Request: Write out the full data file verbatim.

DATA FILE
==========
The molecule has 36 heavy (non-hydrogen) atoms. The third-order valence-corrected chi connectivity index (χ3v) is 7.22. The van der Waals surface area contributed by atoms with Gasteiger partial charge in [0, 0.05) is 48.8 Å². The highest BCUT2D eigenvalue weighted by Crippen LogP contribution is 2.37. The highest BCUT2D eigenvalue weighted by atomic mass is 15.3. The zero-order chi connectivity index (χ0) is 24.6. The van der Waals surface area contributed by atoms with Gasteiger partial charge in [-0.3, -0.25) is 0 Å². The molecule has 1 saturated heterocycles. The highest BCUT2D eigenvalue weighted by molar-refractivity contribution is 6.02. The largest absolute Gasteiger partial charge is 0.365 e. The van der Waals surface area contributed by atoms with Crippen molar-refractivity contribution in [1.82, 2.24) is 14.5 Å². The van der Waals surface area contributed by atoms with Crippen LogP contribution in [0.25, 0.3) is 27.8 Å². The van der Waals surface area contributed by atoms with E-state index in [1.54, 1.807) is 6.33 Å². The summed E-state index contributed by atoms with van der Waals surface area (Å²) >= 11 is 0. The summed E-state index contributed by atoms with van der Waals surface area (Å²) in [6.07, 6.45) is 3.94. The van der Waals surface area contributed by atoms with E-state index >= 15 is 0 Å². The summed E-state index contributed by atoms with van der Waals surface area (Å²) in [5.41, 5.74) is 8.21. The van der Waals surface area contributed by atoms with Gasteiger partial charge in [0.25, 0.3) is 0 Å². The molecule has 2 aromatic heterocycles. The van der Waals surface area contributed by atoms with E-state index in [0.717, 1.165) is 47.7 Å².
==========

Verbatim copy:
The molecule has 36 heavy (non-hydrogen) atoms. The third-order valence-corrected chi connectivity index (χ3v) is 7.22. The van der Waals surface area contributed by atoms with Gasteiger partial charge in [0, 0.05) is 48.8 Å². The highest BCUT2D eigenvalue weighted by Crippen LogP contribution is 2.37. The highest BCUT2D eigenvalue weighted by atomic mass is 15.3. The zero-order chi connectivity index (χ0) is 24.6. The van der Waals surface area contributed by atoms with Gasteiger partial charge in [-0.3, -0.25) is 0 Å². The molecule has 1 saturated heterocycles. The highest BCUT2D eigenvalue weighted by molar-refractivity contribution is 6.02. The largest absolute Gasteiger partial charge is 0.365 e. The van der Waals surface area contributed by atoms with Crippen molar-refractivity contribution in [1.82, 2.24) is 14.5 Å². The van der Waals surface area contributed by atoms with Crippen LogP contribution in [0.25, 0.3) is 27.8 Å². The van der Waals surface area contributed by atoms with E-state index in [1.54, 1.807) is 6.33 Å². The summed E-state index contributed by atoms with van der Waals surface area (Å²) >= 11 is 0. The summed E-state index contributed by atoms with van der Waals surface area (Å²) in [6.07, 6.45) is 3.94. The van der Waals surface area contributed by atoms with E-state index >= 15 is 0 Å². The summed E-state index contributed by atoms with van der Waals surface area (Å²) in [5.41, 5.74) is 8.21. The van der Waals surface area contributed by atoms with Gasteiger partial charge in [0.25, 0.3) is 0 Å². The molecule has 2 aromatic heterocycles. The van der Waals surface area contributed by atoms with E-state index in [0.717, 1.165) is 47.7 Å².